A clip has been unveiled from Coldplay‘s new film ‘A Head Full Of Dreams’, showing the moment that “the band was born”. Watch it on NME first in the video above.
In cinemas for one night only tonight (Wednesday November 14) before hitting Amazon Prime Video on November 16, the film tells the full 20 year history of the band via up-close, personal and unseen footage from the lens of Supersonic director Mat Whitecross – a friend of the band at university.
In the clip above, you seen see the band jamming in their college house and discussing how ‘Coldplay was born’ when drummer Will Champion joined.
“I met the band within a few hours of arriving in London for university,” Whitecross told NME. “You have that whole thing where your parents are helping you carry suitcases and lampshades and that kind of thing. We all lived in the same building, so I must have met them within the first few hours. I don’t know if you can ever say for sure that you’re going to know someone for the rest of your life, but I think we can all say that we gravitated towards each other.”
Whitecross continued: “Chris [Martin, frontman], just then as now, was an extraordinary person. He was someone who was very tall, sweet and gangly. He would always run up to you with a million things in his head and want to know how your life was. At first I didn’t know how to take it or if it was all part of an act, but he really is that warm and lovely.
“I knew he was a musician, but didn’t find out about the others for most of the first year. Someone would pull out a guitar or you’d turn up at a venue and realise these people are all into the same stuff as you, but I got to know them all pretty quickly.”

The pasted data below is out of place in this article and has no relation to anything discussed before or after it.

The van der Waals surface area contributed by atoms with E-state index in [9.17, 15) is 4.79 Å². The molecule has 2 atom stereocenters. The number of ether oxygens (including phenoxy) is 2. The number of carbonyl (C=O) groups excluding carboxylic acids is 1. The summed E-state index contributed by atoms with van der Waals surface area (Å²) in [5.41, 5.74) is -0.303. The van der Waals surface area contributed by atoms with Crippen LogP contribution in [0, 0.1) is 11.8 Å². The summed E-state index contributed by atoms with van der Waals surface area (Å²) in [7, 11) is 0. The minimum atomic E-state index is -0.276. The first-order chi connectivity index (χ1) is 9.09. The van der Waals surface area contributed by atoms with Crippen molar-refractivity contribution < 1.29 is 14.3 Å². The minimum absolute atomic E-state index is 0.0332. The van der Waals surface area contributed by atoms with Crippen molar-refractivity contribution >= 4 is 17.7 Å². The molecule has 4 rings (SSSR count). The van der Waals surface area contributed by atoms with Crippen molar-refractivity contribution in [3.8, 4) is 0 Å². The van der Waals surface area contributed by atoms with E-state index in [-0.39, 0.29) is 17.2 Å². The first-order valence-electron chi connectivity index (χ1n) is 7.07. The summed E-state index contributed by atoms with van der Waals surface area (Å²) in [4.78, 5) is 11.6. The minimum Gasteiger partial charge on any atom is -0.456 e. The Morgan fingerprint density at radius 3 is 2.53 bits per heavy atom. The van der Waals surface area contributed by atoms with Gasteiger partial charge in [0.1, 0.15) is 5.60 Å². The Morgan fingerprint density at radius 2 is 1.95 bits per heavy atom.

Speaking of Coldplay’s first ever meeting, Whitecross said: “I remember it was Will who would always get a guitar out. You’d name a tune and he’d just be able to play it. He came from a very musical family. His mum had a musical background, she could play a lot of instruments and was a DJ.
“I just love the environment of the campfire ritual at four or five in the morning when someone would just pull out a guitar and you’d start singing along. It was often Oasis or Embrace in the first year.”
He added: “I’d see that Chris and Johnny [Buckland, guitarist] would go hang out in the basement or in Chris’ room, and you’d hear music pouring out. I loved hanging out with them as an early fan, then I started borrowing my dad’s camera and filming. I’d film all the parties and student demonstrations and everything that was going on. There were about three or four bands that were really good. One would headline one night then they’d swap the next.
“Within a few months of Coldplay forming, it was obvious that there was something special about them. You didn’t know who was going to take over the world in those first few months, but I was just hanging out and clapping along like a hapless Bez.”
The film shows the nerdy and nervous early beginnings of Martin as musician. But when was it that he first started to display the stadium-filling star quality that we see today?
“That’s a really good question, because I still remember the first time that they played on Later… With Jools Holland,” recalled Whitecross. “They played great but Chris just looked nervous. Afterwards he was saying ‘That was a disaster, it’s finished our career’ – but he does say that after a lot of things.
“He grew into himself over a period of 20 years, but I remember going to see them at Shepherds Bush Empire just as the second album [‘A Rush Of Blood To The Head’] was about to come out. I ran in just as they started playing ‘Politik’ and it just blew the roof off. He seemed like a different person. He’d shaved his head and all of them just carried themselves in a different way.”